Becoming a more climate friendly District

Edition: Winter 2022

Our communities are all working hard to reduce carbon emissions across the District.

Planting orchards, installing water butts, composters and solar panels, switching to LED lighting and refurbishing a 1970s milk float to create a touring Inspiration Eco Station, are just some of the amazing projects delivered by community groups since the Council launched its Community Climate Fund in 2020.

Check out some of the most recent projects.

At Rock Farm

Rock Farm

Rock Farm is a six acre sustainable growing project near Washington.

It has recently been awarded £5,000 by the Fund to help it create climate friendly methods of food production, and develop innovative energy and nature conservation strategies, whilst providing healthy food for vulnerable local people.

Rock Farm for me is a slice of normality and peace during challenging times and usually with a very tasty outcome.

Rock Farm visitor
Rock Farm

Waste reuse to improve soil health, rainwater capture, wild food gathering and tree planting to create a food forest are all key aspects of their sustainable work.

Commenting on the initiative, Project Development Manager Ben Szobody said:

Thanks to the Council’s funding we are now moving quickly to regenerate our depleted  farmland, grow more fruit and vegetables sustainably and distribute them to people in real need.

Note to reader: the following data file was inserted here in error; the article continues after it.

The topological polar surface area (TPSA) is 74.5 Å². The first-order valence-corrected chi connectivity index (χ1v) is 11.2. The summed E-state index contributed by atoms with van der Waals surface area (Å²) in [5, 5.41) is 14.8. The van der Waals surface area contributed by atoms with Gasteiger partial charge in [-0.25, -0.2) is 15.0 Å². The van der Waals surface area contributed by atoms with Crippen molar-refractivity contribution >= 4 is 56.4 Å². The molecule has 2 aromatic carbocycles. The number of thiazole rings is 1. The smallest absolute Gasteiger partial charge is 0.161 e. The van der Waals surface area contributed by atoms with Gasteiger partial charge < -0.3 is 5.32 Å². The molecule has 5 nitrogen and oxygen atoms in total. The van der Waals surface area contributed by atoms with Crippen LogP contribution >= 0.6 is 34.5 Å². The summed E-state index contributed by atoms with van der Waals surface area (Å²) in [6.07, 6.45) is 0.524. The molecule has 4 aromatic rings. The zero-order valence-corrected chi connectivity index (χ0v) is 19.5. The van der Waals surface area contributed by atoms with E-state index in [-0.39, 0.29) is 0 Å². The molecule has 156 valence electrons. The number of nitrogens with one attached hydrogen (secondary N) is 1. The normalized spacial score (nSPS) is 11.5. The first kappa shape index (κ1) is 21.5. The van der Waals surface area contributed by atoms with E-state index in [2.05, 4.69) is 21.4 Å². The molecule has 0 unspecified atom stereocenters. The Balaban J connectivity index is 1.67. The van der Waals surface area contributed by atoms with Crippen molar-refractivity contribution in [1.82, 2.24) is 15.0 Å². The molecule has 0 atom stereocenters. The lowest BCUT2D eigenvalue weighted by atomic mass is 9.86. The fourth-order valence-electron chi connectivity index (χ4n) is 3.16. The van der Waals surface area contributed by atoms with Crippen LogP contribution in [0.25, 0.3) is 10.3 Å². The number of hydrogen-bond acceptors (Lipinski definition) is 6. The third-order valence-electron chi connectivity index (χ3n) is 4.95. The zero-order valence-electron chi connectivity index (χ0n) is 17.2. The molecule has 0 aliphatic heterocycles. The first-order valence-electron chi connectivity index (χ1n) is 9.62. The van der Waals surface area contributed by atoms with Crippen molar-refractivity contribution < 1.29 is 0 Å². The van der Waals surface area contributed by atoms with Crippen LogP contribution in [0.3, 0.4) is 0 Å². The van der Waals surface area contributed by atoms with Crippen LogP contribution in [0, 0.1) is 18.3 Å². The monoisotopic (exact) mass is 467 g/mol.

Ben Szobody, Project Development Manager

Horsham Sports Club

Horsham Sports Club has received funding towards converting the flood lighting on its tennis courts from Halide lights to more efficient LED lights. This will reduce their carbon emissions by a massive 61% and will reduce their costs, which they can pass on to the local community and members by giving cheaper access to courts.

Friends of Horsham Park

Friends of Horsham Park are working with the Council to restore the Park House Sensory Garden which is now 30 years old. Water- wise and peat free planting is at the centre of their climate change project, Sense the Change, which was awarded some £2,000 from the Community Climate Fund.

Raised beds will be planted with drought tolerant planting and provide an opportunity to educate  residents and visitors on the types of climate friendly planting they can use in their own gardens, which will conserve water and be pollinator friendly to increase biodiversity.

How to find out more and apply

Community Climate Funds must be used for brand new projects, which will last beyond the funding provided by the Council and include a commitment to inform the wider community about the project and encourage others to act.

Find out about the Horsham District Community Climate Fund and how to apply


Read the latest edition

You may also like